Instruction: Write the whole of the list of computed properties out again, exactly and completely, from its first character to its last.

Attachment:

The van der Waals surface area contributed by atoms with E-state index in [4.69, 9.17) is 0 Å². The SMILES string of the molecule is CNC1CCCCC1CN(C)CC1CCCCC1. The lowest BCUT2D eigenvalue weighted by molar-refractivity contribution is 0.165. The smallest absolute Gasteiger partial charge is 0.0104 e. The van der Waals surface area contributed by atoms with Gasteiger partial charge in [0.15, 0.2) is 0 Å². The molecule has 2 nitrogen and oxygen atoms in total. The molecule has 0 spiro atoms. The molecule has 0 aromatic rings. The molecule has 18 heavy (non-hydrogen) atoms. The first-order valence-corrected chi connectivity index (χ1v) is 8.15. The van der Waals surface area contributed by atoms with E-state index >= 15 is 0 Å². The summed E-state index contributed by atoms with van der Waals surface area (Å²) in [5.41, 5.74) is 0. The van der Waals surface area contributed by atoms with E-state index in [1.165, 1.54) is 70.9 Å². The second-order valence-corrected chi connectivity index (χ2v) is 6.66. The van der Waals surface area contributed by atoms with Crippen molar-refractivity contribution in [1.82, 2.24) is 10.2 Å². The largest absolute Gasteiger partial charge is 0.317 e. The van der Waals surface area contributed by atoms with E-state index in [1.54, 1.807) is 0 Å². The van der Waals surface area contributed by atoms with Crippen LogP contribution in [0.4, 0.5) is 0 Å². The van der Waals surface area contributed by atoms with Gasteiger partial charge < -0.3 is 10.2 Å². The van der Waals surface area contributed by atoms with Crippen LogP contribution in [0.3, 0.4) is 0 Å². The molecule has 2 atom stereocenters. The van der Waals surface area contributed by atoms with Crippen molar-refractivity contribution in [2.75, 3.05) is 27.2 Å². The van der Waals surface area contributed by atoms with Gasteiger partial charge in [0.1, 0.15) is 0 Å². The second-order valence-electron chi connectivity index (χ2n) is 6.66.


The van der Waals surface area contributed by atoms with E-state index in [4.69, 9.17) is 0 Å². The SMILES string of the molecule is CNC1CCCCC1CN(C)CC1CCCCC1. The lowest BCUT2D eigenvalue weighted by molar-refractivity contribution is 0.165. The smallest absolute Gasteiger partial charge is 0.0104 e. The van der Waals surface area contributed by atoms with Gasteiger partial charge in [0.15, 0.2) is 0 Å². The molecule has 2 nitrogen and oxygen atoms in total. The molecule has 0 spiro atoms. The molecule has 0 aromatic rings. The molecule has 18 heavy (non-hydrogen) atoms. The first-order valence-corrected chi connectivity index (χ1v) is 8.15. The van der Waals surface area contributed by atoms with E-state index >= 15 is 0 Å². The summed E-state index contributed by atoms with van der Waals surface area (Å²) in [5.41, 5.74) is 0. The van der Waals surface area contributed by atoms with E-state index in [1.165, 1.54) is 70.9 Å². The second-order valence-corrected chi connectivity index (χ2v) is 6.66. The van der Waals surface area contributed by atoms with Crippen molar-refractivity contribution in [1.82, 2.24) is 10.2 Å². The largest absolute Gasteiger partial charge is 0.317 e. The van der Waals surface area contributed by atoms with E-state index in [1.54, 1.807) is 0 Å². The van der Waals surface area contributed by atoms with Crippen LogP contribution in [0.4, 0.5) is 0 Å². The van der Waals surface area contributed by atoms with Gasteiger partial charge < -0.3 is 10.2 Å². The van der Waals surface area contributed by atoms with Crippen LogP contribution in [0.3, 0.4) is 0 Å². The molecule has 2 atom stereocenters. The van der Waals surface area contributed by atoms with Crippen molar-refractivity contribution in [2.75, 3.05) is 27.2 Å². The van der Waals surface area contributed by atoms with Gasteiger partial charge in [0.1, 0.15) is 0 Å². The second-order valence-electron chi connectivity index (χ2n) is 6.66.